Work. It's what we do. It's how we survive. And, for many, it's who we are. The question: Where's it headed? Work In Progress, hosted by LinkedIn Senior Editor Caroline Fairchild, dives into the fascinating world of work now, featuring discussions with some of the economy’s brightest thinkers and on-the-ground interviews with workers around the U.S., all grappling with change.
The Town That Tried Retraining Itself
When we talk about the current realities of work and how it’s changing, there’s one thing we can all agree on: to survive, learning new skills — or switching jobs entirely — will likely be essential. And as daunting as that prospect may sound, this isn’t the first time the American worker has had to adapt to get ready for the workforce of the future. With that in mind, what lessons can we learn from the Great Recession to help everyone rebound more quickly? This week, we hear from Amy Goldstein, a staff writer at The Washington Post and the author of Janesville: An American Story. Her book focuses on the closing in late 2008 of the oldest-operating GM plant in the country and how workers in the area fared in the five years that followed. One of her findings is that workers who went through retraining programs often ended up worse financially than those who didn’t. Chip and Caroline dig in to what went wrong and what lessons can be learned.
Does Tech Have a Woman Problem? Not If You Ask
Leaders across tech are convinced that diversity in the workplace — that big issue that you can’t go anywhere without hearing about — will be a non-issue within five years. The problem? Very few are doing anything to make that prediction come true. This week, Chip and Caroline discuss the results of LinkedIn’s latest diversity in tech survey, which found that despite the seemingly daily revelations about sexual harassment in tech, venture capital, entertainment and politics, how both investors and founders are treating these issues is largely unchanged. New America CEO and President Anne-Marie Slaughter joins them to bring more context to the results and share her take on how heightened media attention on abuse can benefit the American workplace.
Will Caregivers Save The Economy
America needs more people working in home healthcare, and we need them quickly. With the U.S. elderly population doubling from 40 million to 80 million Americans in the next 20 to 25 years, the Bureau of Labor Statistics is predicting that “personal-care aide” will be the fastest growing job category in the next decade. There is just one problem: Working in home healthcare is unpredictable, underappreciated and underpaid work. This week, Chip and Caroline explore the fragmented market of home healthcare by speaking with entrepreneurs trying to fix the system and workers trying to make a living within it. Seth Sternberg, the CEO of Home healthcare startup Honor, joins Chip and Caroline to discuss why he thinks scale — and thinking of caring for the elderly as a bi-partisan issue — could solve the problem.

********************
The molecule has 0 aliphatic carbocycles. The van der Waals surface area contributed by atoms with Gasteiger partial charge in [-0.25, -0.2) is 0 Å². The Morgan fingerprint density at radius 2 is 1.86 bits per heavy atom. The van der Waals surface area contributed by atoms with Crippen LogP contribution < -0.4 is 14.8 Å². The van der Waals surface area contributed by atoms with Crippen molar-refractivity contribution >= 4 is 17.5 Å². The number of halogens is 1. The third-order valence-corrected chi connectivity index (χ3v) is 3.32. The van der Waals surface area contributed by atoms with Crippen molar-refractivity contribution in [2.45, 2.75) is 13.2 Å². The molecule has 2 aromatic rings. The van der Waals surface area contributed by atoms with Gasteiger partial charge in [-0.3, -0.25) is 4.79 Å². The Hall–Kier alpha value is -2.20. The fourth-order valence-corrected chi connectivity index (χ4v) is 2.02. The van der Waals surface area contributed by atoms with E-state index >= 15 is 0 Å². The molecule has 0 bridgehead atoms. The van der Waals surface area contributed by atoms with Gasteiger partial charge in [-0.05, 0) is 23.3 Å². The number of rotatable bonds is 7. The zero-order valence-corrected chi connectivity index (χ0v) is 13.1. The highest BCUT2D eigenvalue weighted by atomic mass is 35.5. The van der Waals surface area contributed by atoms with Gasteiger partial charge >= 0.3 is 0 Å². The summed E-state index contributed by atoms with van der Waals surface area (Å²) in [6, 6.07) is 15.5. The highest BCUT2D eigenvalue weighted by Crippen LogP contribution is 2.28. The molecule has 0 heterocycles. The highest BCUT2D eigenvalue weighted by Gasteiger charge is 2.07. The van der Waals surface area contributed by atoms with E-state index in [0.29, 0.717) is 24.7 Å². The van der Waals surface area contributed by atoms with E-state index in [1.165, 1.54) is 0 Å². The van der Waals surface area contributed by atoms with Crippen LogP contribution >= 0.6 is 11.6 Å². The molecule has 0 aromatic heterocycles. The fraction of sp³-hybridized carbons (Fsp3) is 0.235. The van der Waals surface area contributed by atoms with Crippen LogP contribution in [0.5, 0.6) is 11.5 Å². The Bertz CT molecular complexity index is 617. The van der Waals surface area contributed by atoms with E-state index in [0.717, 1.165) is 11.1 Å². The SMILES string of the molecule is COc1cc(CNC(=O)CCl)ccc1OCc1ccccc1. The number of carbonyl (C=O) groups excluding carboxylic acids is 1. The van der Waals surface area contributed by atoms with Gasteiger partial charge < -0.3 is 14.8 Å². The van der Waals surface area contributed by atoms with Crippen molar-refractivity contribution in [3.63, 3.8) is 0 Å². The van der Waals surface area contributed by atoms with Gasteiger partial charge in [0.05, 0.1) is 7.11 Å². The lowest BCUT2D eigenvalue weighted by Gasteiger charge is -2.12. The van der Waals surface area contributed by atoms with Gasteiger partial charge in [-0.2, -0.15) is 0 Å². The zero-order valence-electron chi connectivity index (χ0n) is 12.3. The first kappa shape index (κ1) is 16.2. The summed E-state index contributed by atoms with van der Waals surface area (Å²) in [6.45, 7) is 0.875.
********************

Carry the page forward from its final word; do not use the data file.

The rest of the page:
Is The 40-Hour Work Week Dead?
In Silicon Valley, working “9 to 5,” is for the weak. Startup founders celebrate never sleeping. Venture capitalists brag on Twitter about not taking a vacation for over twenty years. But while the tech industry may be getting all of the attention, workers across industries are feeling burnt out, overworked and stressed. This week, LinkedIn Managing Editors Chip Cutter and Caroline Fairchild talk to two entrepreneurs based out of Chicago who are bucking this trend within their own startup. Jason Fried and David Heinemeier Hansson are the co-founders of Basecamp and have been speaking out against the tech community’s extreme work ethic for years now. Fried and Hansson give their take on why working around the clock now seems necessary, and share the simple ways they think the American work week can be improved by using technology differently.
Debugging The American Economy
If you speak to workers across the country, a lot of them will tell you that the economy is broken.
Everyone from cashiers at grocery stores to doctors in hospitals have shared stories with LinkedIn about striving for more, but the deck not being stacked in their favor. In this episode, Chip and Caroline talk to future of work expert and O'Reilly Media Founder Tim O’Reilly about why exactly that is. Explaining how the economy is optimized for corporate profit rather than for the American worker, O’Reilly unpacks some key lessons from the technology industry that he thinks can be applied to “debugging” many problems plaguing the world of work.
Will The U.S. Lead In Manufacturing Again?
The manufacturing industry is changing fast, and American workers are feeling the impact on their jobs and wages. As more and more manufacturing jobs move to AI, to robots, or abroad, this episode explores the future of the industry and how Americans are and will continue to be effected. Chip and Caroline talk to manufacturing workers around the country and to McKinsey Global Institute Chairman and Director James Manyika about the increasing skills gap, humans and machines learning to work together, and the potential for the US to return to the #1 global manufacturing spot.
Thoughtful enriching conversation
Just being recently introduced, I’ve listened to a few of the podcast and everyone is exactly as my title says thoughtful and enriching insight. I highly recommend this podcast.
The hosts do a good job thoroughly researching topics about work, changes in work, etc. However, it seems every single show has depressing undertones. There are fascinating dynamics happening across the US and world, but this podcast seems to focus the majority of its attention on the negative impact to people, the economy, increases in unemployment, etc. tried to listen to many episodes, but found it so sad.
A too negative for me.
I listened to four episodes, and it seems like everything about business/work is only getting worse. It needs a bit more optimism.